Oklahoma has one of the highest divorce rates in the country, but state lawmakers are trying to change that.
House Bill 1277 attacks incompatibility as a sufficient reason for divorce, especially if kids are involved, the couples has been together for 10 or more years, or, if one-half of the couple doesn't even want the divorce.
Marriage therapist Brad Robinson comes from a broken home, so he knows the gravity and impacts a divorce can have on a child.
"You kind of learn that it's scary to really trust somebody else because they may not always be there, and that shows up later in your adult relationships," he said.
That's one of the reasons why he said the new law, although well-intentioned, may not be the best route to take to stop divorces in Oklahoma.
Robinson said, "I think the intention of this law is good, to save marriages. I think everybody, no matter what political party they're in, no matter what beliefs they held, would agree that helping marriages is a good thing for our society."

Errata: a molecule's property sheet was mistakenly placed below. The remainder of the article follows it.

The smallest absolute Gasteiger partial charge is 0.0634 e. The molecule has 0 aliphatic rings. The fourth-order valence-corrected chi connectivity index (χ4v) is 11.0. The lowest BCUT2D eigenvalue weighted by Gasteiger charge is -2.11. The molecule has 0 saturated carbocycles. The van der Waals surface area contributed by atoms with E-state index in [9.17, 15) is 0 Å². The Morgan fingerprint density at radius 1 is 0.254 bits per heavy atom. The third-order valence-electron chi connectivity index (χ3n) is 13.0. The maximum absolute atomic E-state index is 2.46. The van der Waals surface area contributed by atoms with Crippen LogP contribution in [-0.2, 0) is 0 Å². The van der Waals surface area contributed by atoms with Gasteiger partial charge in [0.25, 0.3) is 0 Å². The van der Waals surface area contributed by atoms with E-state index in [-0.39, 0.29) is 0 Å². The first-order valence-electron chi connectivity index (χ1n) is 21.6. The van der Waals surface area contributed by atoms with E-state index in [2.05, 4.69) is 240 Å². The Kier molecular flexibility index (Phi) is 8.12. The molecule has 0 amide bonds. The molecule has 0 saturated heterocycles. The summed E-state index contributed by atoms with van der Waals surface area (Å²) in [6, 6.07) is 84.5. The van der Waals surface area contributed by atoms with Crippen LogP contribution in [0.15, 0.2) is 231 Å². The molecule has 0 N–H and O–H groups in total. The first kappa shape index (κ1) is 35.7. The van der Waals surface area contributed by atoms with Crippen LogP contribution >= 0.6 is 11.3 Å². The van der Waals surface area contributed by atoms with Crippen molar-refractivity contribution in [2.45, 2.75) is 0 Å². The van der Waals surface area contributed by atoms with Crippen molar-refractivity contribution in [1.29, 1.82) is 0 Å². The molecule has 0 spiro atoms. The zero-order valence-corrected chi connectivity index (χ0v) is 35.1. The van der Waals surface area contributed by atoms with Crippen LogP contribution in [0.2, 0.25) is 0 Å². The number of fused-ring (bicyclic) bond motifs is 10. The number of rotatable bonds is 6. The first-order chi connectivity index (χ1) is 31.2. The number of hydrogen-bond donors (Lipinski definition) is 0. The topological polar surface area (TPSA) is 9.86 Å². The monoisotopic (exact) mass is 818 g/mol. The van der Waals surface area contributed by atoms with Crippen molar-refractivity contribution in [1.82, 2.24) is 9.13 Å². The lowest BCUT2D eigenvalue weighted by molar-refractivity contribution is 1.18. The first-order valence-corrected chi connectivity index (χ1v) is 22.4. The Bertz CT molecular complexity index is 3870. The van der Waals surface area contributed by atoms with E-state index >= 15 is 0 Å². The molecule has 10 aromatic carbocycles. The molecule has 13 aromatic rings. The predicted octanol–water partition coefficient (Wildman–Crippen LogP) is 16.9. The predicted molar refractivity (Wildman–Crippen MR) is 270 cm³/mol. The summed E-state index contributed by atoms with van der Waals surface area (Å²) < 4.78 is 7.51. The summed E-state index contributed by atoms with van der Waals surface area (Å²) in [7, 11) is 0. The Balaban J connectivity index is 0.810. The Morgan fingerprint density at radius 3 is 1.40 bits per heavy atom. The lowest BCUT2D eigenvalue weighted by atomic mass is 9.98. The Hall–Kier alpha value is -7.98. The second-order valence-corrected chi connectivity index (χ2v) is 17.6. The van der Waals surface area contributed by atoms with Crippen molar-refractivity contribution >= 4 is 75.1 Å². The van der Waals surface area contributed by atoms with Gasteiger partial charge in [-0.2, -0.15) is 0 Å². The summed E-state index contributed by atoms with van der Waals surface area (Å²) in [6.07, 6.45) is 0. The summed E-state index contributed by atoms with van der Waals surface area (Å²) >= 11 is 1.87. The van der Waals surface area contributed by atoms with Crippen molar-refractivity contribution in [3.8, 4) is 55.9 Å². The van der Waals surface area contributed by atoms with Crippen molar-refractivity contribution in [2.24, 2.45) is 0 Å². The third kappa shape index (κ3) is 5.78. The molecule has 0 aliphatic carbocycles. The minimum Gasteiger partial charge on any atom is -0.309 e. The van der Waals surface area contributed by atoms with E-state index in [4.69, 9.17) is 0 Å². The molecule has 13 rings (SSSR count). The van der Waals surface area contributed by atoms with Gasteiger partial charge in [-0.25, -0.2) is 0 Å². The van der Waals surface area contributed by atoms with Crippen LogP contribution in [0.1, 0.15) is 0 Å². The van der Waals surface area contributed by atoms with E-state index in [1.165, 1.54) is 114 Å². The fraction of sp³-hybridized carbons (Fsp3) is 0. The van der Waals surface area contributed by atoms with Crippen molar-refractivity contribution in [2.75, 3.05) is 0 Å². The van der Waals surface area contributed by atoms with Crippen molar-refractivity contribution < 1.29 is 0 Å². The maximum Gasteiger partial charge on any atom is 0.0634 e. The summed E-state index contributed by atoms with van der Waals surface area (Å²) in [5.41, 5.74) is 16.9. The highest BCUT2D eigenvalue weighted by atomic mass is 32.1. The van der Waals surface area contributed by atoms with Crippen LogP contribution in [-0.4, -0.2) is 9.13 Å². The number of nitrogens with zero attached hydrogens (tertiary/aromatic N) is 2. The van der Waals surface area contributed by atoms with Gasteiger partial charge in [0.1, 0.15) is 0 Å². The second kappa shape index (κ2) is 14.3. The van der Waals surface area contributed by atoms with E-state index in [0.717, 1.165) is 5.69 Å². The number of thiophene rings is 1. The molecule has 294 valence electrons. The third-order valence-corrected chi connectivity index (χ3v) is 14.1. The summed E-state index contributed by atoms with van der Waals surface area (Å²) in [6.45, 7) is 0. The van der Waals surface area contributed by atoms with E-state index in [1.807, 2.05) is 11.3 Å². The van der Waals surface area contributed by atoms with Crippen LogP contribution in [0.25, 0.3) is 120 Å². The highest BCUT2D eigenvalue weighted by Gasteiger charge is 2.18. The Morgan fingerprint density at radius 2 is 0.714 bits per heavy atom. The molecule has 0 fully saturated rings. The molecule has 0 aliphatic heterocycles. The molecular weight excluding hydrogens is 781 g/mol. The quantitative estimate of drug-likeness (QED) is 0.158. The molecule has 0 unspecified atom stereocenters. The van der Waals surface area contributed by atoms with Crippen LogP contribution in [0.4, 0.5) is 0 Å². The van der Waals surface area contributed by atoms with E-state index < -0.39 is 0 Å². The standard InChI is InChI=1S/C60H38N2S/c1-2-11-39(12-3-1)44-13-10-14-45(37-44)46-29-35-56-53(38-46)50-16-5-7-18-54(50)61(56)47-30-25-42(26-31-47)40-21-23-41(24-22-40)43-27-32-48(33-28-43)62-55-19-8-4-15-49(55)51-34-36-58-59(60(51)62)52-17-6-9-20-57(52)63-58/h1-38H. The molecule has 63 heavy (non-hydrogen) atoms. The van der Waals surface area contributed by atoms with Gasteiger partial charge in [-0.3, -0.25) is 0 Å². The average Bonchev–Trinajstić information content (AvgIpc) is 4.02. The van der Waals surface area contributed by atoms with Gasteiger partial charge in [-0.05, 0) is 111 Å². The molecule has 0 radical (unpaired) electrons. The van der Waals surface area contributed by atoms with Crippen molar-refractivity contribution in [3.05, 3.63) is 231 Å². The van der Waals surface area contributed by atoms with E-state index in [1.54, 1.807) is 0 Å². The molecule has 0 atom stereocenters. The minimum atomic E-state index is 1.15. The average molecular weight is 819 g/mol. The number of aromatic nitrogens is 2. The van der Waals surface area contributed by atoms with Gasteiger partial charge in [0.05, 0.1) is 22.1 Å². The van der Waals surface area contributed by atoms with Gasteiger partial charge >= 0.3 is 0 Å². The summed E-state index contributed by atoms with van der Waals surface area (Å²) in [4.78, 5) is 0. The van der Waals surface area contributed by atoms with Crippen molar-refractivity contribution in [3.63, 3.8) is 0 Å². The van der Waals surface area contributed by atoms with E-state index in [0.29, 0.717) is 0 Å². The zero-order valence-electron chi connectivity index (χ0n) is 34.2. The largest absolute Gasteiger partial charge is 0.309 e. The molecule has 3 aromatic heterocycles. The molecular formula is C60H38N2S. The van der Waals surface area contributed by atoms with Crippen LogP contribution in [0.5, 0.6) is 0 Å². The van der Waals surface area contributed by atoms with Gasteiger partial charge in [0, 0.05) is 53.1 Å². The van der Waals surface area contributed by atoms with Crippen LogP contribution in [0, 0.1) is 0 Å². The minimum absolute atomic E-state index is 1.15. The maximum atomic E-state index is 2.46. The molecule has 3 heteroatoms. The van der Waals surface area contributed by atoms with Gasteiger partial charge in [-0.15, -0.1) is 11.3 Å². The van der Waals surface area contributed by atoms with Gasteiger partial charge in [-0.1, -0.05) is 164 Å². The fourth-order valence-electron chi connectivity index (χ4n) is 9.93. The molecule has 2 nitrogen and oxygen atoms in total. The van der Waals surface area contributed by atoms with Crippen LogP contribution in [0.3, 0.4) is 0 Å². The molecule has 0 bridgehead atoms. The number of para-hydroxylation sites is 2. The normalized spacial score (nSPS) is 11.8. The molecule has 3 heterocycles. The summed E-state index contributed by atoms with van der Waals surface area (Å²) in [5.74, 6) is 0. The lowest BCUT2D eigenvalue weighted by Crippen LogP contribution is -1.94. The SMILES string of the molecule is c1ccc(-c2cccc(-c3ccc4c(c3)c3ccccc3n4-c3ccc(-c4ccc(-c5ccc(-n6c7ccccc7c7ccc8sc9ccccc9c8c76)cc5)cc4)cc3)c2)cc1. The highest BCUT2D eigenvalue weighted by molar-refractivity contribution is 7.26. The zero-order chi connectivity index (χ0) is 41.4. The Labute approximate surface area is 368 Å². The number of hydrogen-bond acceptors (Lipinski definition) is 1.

He said, if anything, the law could just make spouses do something more drastic in order to get the divorce they want.
"I think, if lawmakers in Oklahoma City were really serious about helping marriages, they would look at ways to help individuals finance marriage counseling," he said.
Robinson said there's almost no issue that can't be overcome with professional help.
"If both people are willing to come to marriage counseling, both agree that they want to try to work on it, most likely they're going to see positive improvement and positive gains," he said.
With that being said, Robinson said if one party isn't open to counseling and is only there to appease their partner, that almost never works.
Robinson said most couples don't seek help for six or seven years after it's needed; and since most health insurance policies don't cover marriage counseling, many couples can't even afford it.